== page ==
On Fri, 2022-06-03 at 07:49 +0000, Schwarz, Konrad wrote:
On Behalf Of Anup Patel via
Sent: Friday, June 3, 2022 5:01
We have legacy SBI v0.1 calls where most of them are replaced byAs I pointed out in an earlier message, the design using a shared
newer SBI v0.2 (or higher) calls. Only the SBI v0.1 putchar() does
have a replacement. This putchar() was being used in various cases
for early prints from OSes and bootloaders.
The SBI debug console extension is an attempt to replace the legacy
SBI v0.1 putchar(). The use of shared memory in this proposal is
motivated by the need to allow users to print multiple characters
one SBI call.
is a hindrance. Instead, each call should provide a pointer to the
address of the character buffer.
With the current design there is no way for the supervisor software to
reclaim the memory once it has shared it with OpenSBI. We can add a
close() call, but it seems simpler and safer to instead just pass an
address and size to print.
The legacy SBI v0.1 also had a getchar() call which is deprecatedConsider the case where we have more VMs than physical UARTs -- this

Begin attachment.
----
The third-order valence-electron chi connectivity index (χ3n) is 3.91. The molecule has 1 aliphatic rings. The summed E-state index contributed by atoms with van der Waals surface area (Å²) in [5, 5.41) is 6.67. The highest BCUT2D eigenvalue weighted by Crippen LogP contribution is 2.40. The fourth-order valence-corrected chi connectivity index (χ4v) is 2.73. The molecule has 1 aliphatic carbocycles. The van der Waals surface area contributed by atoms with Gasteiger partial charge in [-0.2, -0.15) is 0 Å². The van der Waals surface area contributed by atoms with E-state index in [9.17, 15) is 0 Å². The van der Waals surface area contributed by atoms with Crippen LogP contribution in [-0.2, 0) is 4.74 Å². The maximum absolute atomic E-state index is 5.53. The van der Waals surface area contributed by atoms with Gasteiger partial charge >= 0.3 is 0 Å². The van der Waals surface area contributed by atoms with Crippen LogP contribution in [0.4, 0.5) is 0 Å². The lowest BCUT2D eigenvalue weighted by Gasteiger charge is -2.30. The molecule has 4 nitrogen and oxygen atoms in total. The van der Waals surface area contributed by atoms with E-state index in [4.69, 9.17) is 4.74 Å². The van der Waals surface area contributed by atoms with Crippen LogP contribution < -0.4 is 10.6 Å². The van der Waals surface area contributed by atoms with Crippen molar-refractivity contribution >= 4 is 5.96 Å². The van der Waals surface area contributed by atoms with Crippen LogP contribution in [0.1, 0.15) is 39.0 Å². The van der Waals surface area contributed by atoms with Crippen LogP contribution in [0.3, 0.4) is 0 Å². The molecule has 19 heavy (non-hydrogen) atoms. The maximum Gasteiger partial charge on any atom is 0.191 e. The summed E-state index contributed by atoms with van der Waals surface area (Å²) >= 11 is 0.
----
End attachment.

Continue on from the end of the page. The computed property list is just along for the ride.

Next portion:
does not need any newer SBI call replacing it because it is
all platforms (including virtual platforms emulated by hypervisors)
have a proper interrupt driver console for supervisor software. The
proposed SBI debug console extension only tries to provide a
for early prints.
will actually be the norm in most deployments.
In this case you should use virtIO or some other more powerful
(To counter the argument that the hypervisor can provide virtual
for its guests, note that a dedicated para-virtualized interface is
efficient than trapping individual memory accesses to simulated HW
Agreed, but tha seems up to the Hypervisor to implement an effient
virtual UART implementation. For example the Xen HYPERVISOR_console_io
that Stefano mentioned earlier. Plus then we can leverage existing
implementations insted of inveting a another virtual serial device.
By making the interface a bit richer, as discussed in my earlier
a hypervisor can cover a much larger set of use cases.
Which we also then need to support in M-mode firmware. The more complex
the firmware becomes the more exposed it is.